Frida Kahlo: An Illustrated Biography
by Zena Alkayat & Nina Cosford

Chronicle Books, 2016. ISBN 978-1-452-15023-9.
Reviewed by Mary Ann Moore
Posted on 02/08/2017

Nonfiction: Biography; Nonfiction: Creative Life

Frida Kahlo: An Illustrated Biography is a lovely little book to hold in one's hands with its perfect size, hard covers and no dust jacket to slip off. Frida Kahlo's name is against a background of gold which is fitting as the book is from the Library of Luminaries series.

Frida Kahlo is one of the world's most celebrated artists and much has been written about her. For her fans, there can never be too much. Author Zena Alkayat "has taken care to be accurate and faithful to the truth throughout this book," she says in the Acknowledgments. She is grateful for "the evocative and brilliantly illuminating Frida: The Biography of Frida Kahlo by Hayden Herrera" as well as The Diary of Frida Kahlo by Christina Burrus.

The book begins with a quote from Kahlo: "I paint myself because I am so often alone, because I am the subject I know best." Magdalena Carmen Frieda Kahlo Y Calderon was born on July 6, 1907 in the barrio of Coyoacan in Mexico. She contracted polio at the age of six and after nine months confined to her room, took up sports to regain her strength. She belonged to a mischievous clique at school called the Cachuchas. It was at school that she met her future husband Diego Rivera who was painting a mural in the auditorium.

On September 17, 1925, Kahlo was in a bus collision with her boyfriend Alejandro. As the author writes: "The accident transformed Frida. It clipped her wings and subjected her to a lifetime of pain." Despite the pain and many surgeries including the amputation of a leg, Kahlo painted herself and her life.

Nina Cosford illustrated the book throughout, not with Kahlo's paintings but with the familiar surroundings of Frida Kahlo's life. A two-page spread illustrates Kahlo's room with the artist propped up in bed, painting. She painted her first self-portrait there using a mirror attached to the canopy of her bed. When she sought to make a living from her art making, Kahlo asked for a professional evaluation of her work from Diego Rivera. They married on August 21, 1929 when she was twenty-two and he was forty-two.

Kahlo dressed in traditional costumes inspired by "matriarchal Tehuana women" from south Mexico even while in the United States where Rivera was painting murals and Kahlo continued to paint. Items from her wardrobe are illustrated and another illustration shows her hair in braids decorated with flowers and combs.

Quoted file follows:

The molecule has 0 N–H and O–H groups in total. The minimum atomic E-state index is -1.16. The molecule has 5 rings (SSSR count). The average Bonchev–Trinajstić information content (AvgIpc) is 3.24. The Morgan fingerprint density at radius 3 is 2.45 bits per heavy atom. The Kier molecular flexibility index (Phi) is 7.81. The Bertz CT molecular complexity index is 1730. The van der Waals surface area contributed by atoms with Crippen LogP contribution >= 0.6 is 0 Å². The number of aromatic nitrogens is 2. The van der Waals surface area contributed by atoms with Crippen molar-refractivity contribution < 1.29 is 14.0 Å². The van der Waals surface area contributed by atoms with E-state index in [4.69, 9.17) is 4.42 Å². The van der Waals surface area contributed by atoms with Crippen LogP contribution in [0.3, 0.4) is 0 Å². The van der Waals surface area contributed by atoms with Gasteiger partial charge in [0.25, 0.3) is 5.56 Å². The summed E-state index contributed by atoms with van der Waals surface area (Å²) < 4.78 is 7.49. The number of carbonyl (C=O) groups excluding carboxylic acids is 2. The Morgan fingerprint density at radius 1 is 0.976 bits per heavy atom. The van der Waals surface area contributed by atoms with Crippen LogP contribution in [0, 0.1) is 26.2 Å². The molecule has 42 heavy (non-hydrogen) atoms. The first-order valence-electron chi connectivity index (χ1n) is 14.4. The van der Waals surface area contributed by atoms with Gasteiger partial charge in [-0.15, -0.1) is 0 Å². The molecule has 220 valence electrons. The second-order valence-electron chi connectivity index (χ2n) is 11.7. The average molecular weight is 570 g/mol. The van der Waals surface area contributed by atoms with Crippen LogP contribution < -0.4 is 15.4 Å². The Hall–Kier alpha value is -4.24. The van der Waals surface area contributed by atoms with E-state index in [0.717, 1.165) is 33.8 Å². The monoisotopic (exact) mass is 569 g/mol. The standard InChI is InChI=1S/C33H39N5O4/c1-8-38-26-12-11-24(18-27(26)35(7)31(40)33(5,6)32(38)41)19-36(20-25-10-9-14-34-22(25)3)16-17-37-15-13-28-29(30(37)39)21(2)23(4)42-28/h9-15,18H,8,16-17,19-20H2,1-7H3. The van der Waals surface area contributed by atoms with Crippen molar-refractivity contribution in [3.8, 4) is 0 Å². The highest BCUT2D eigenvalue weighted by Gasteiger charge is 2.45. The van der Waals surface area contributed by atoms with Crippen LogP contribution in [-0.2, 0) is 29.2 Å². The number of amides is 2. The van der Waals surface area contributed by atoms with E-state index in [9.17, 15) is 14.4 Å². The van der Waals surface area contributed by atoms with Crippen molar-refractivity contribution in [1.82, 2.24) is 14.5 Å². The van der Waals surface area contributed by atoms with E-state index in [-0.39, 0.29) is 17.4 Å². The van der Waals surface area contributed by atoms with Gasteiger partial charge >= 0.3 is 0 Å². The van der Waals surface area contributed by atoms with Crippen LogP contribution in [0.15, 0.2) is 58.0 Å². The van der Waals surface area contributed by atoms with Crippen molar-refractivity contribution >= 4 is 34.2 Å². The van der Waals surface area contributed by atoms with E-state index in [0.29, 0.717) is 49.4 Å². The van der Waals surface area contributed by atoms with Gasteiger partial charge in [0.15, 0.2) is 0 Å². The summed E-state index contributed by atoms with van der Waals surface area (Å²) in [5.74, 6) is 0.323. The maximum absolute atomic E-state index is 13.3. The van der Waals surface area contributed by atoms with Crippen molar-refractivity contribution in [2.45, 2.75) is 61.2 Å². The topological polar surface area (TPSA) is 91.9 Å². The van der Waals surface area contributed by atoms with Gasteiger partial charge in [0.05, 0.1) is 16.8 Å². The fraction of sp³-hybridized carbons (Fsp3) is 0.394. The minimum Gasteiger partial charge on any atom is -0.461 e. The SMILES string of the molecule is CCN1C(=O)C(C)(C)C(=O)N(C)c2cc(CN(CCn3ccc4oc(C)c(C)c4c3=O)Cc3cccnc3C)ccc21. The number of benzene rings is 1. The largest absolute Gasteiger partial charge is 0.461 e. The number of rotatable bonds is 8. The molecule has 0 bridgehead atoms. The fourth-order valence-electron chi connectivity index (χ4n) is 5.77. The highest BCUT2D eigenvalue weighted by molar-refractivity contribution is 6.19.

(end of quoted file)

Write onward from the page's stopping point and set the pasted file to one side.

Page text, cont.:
When Kahlo and Rivera divorced, she moved into her family home, La Casa Azul (The Blue House) where the kitchen was decorated in traditional Mexican style. Nina Cosford has drawn an illustration of the exterior of La Casa Azul, the kitchen and Kahlo's many pets including Fulang-Chang, a spider monkey, and Granizo, a fawn.

Kahlo and Rivera remarried on December 8, 1940 and Rivera moved into La Casa Azul. As the author says, Kahlo produced some of her best work during the 1940s and during that time her health was declining. One of the illustrations shows her strength of spirit: Kahlo in a four-poster bed at her one-woman exhibition in spring 1953 when she was unable to walk on opening day. It is this drive and vigor that draw many of us to reading about Kahlo's life and appreciating her paintings which nowadays appear in many forms.

Frida Kahlo died at the age of forty-seven on July 13, 1954. The book is a beautiful tribute to her vibrant life and spirit.

Zena Alkayat is a bestselling author, book editor, and journalist from London. With many years of experience in media and publishing, she has covered subjects from tea and cake to concrete, cocktails, and Coco Chanel. Nina Cosford is a freelance illustrator based in the southeast of England. Visit her website. See a review of their book, Virginia Woolf: An Illustrated Biography, and a review of their book, Jane Austen: An Illustrated Biography.

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